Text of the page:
Petersburg, Virginia native and singer Trey Songz sponsored a three-day event in support of the Black Lives Matter Movement in Richmond and Petersburg this past weekend.
Songz was originally approached by GRAMMY-winning musicians Pusha T and Tony Draper, as well as former NBA star Ricky Davis, to participate in the Feed Your City Challenge - a challenge dedicated to collecting groceries and essential PPE supplies for community members through non-contact drive-thru lanes.
However, given the ongoing social injustice and current climate of the nation, Songz chose to expand the challenge into a full weekend of Black Lives Matter events. Mike Street, Program Director of 106.5 The Beat was there right alongside Trey all weekend long to capture all the inspirational and historical moments.
On Friday in celebration of Juneteenth, community members from all around Central Virginia joined together in unity at the Robert E. Lee Monument for a candlelight vigil and march against police brutality.
Trey took the opportunity and spoke about his frustrations and fears and about what he hopes his events bring to the community.
“I know a brother, he’s 17 years old, he said he’s tired. I’m twice his age and I’m tired, my grand-daddy was tired before he passed.” Songz’ admitted the turmoil of dealing with current racial injustice has led him to get mad, shed tears and loose his appetite. He continued, “they’re hurting my soul… I can’t sleep sometimes… I’m scared for my son. This could be any one of us, any given day. They’re taking our lives as if they can and keep walking… Keep living their life, go home to their families after they take one of ours. I ain’t going… We not going for that,” Trey cried out as the crowd applauded.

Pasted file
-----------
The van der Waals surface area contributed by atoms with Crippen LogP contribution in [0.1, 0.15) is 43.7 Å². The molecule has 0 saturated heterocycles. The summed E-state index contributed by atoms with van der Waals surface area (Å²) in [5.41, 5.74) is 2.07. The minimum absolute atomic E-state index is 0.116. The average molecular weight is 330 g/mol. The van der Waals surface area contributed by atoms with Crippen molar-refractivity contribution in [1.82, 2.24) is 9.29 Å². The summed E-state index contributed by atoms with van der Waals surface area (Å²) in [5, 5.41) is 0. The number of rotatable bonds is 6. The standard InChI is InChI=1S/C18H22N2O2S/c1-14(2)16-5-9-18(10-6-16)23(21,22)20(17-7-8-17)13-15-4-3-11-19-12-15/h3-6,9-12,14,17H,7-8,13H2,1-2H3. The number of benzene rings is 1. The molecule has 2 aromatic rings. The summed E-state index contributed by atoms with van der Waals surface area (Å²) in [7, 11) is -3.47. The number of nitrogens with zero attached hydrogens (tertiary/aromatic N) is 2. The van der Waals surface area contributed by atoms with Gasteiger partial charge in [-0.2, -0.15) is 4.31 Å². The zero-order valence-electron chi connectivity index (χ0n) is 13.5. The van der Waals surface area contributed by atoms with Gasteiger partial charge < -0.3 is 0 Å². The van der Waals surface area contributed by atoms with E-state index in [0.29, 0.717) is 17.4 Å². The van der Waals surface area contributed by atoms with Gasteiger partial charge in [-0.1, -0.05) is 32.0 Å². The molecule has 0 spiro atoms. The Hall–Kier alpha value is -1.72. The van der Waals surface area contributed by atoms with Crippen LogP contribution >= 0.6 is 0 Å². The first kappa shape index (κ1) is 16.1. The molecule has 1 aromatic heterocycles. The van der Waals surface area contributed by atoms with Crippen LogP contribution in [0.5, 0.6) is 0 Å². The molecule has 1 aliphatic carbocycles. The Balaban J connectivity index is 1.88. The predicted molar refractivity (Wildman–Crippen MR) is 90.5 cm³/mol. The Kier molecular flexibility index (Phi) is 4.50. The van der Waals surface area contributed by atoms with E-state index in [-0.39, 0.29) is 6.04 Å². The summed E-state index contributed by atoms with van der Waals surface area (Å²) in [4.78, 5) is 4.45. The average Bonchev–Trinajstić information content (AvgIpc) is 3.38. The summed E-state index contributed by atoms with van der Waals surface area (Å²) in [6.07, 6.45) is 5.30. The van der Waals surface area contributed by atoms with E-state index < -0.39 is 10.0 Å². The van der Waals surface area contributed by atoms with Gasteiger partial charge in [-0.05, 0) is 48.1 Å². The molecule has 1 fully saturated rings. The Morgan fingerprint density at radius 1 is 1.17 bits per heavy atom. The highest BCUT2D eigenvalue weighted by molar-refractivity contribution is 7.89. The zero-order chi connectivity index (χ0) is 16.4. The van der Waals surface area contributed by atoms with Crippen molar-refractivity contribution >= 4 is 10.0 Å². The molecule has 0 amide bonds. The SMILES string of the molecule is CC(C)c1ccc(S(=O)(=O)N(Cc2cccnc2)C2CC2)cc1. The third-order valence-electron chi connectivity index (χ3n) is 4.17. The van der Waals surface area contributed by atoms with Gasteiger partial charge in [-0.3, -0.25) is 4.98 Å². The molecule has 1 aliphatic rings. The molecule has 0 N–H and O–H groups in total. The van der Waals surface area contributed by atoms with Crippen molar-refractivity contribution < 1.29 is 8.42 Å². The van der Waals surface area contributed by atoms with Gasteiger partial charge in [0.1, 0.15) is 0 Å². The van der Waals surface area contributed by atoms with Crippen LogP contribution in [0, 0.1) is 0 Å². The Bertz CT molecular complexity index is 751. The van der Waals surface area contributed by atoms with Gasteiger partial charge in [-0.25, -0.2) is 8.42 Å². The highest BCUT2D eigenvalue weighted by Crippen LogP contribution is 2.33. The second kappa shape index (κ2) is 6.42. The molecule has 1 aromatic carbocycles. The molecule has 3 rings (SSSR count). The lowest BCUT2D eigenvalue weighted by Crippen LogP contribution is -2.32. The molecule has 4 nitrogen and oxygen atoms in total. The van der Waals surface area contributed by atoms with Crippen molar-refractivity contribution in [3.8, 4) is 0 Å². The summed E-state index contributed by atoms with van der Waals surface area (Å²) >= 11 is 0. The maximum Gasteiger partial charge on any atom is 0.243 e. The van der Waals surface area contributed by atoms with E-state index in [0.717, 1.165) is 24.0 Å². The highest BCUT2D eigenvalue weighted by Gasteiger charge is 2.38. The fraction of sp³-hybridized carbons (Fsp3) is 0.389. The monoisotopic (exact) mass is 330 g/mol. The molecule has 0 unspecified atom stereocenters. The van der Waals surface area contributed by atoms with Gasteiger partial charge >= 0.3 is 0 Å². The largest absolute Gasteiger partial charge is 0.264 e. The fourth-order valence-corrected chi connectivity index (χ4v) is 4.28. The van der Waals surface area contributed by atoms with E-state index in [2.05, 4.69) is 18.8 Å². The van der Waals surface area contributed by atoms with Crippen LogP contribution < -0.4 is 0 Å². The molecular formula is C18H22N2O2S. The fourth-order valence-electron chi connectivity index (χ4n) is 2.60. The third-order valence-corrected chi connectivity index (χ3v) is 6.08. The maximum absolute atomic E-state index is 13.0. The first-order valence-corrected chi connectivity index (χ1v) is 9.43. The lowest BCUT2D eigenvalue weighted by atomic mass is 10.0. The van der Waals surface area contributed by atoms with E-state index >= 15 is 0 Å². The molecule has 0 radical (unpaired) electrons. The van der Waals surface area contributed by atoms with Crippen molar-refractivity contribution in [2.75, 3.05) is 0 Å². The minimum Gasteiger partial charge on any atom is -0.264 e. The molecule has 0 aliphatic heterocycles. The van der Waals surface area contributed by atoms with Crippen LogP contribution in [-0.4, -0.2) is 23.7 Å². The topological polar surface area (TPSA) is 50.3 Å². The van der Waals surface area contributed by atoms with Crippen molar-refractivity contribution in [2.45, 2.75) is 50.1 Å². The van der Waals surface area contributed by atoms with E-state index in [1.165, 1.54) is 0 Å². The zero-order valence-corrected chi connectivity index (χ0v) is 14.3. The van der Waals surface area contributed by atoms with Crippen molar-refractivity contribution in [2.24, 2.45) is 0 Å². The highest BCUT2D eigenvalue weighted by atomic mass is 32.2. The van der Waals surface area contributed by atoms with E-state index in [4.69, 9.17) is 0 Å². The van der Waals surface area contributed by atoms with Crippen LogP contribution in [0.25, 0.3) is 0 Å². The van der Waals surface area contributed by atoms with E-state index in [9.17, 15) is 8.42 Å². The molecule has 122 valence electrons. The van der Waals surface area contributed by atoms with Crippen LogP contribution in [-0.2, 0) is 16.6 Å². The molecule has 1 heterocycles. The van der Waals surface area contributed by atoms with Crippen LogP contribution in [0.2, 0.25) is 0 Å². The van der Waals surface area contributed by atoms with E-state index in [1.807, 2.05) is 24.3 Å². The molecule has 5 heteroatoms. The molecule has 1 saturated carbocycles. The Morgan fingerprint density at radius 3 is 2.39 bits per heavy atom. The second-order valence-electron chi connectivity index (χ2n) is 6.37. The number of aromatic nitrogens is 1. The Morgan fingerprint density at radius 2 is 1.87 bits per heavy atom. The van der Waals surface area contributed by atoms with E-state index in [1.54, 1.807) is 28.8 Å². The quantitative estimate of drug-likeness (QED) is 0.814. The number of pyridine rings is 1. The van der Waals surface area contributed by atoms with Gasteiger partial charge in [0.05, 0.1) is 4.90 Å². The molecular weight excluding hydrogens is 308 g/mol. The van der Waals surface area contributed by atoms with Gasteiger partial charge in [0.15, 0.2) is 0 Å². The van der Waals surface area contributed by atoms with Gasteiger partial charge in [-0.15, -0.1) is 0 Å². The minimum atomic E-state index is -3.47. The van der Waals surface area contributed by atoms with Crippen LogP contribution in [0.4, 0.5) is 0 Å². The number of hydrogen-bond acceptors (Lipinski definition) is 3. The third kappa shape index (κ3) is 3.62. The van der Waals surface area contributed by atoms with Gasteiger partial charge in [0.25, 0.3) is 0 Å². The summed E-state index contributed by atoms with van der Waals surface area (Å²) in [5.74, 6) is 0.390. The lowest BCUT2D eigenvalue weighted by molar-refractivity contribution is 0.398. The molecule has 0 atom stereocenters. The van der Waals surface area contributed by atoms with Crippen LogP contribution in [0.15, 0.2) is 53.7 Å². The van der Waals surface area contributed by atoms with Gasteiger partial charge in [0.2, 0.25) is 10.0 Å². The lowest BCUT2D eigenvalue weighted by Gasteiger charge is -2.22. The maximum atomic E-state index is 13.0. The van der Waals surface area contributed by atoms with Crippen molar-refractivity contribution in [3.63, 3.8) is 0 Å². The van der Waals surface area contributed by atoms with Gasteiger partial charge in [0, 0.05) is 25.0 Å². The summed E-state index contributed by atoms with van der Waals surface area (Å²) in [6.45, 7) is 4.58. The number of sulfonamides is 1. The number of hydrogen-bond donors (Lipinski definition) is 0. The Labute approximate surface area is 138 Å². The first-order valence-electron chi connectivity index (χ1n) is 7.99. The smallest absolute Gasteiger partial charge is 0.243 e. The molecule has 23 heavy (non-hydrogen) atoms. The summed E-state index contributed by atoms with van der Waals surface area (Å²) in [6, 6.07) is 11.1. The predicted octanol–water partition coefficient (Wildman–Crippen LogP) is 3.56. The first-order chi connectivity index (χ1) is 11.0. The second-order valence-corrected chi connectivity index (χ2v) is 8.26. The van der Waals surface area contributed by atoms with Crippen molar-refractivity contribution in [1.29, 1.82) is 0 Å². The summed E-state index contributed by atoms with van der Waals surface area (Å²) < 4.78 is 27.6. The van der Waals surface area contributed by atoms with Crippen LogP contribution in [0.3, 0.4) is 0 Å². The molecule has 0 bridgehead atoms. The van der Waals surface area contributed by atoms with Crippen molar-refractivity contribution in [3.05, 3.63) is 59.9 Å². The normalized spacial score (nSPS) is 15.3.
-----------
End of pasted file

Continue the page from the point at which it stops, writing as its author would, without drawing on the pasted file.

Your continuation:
On Saturday, the Feed Your City food drive was held in St, Petersburg, VA to help feed community members impacted by COVID-19.
Songs once again took the opportunity to say a few words. He thanked Pusha T and Tony Draper for pushing him to action, as well as the Ricky Davis Foundation “for helping come to life.” He then proceeded to speak on the love he has for his city. “This city has shown me so much, taught me so much, I was born and raised here. I was taught to love here, I was taught to protect my Black women here, I was taught to be here for my Black brothers here, so that’s what we’re doing here today.”
Trey persisted this time speaking to the youth listening, wanting to encourage them that “anything is possible” and that “anything they say is impossible, is possible.” Expressing,“everything they say you cant do is probably because they didn’t do it themselves,” and that “once you do accomplish what you set out to do, you go give back to the ones that helped you become who you are, because that’s always gonna be a part of you.”
Trey assured all who were in attendance that that is exactly what he came there to do. “This city needs me, here, now, and I will be here.”
Sunday brought on the Father’s Day BLM Bike Ride in partnership with Urban Cycling Group, capping off the three-day holiday weekend of events. Songz thanked all in attendance, “We gon’ ride and we gon’ ride for a cause…and I wanna thank all ya’ll for coming out and we gon’ ride and enjoy ourselves.”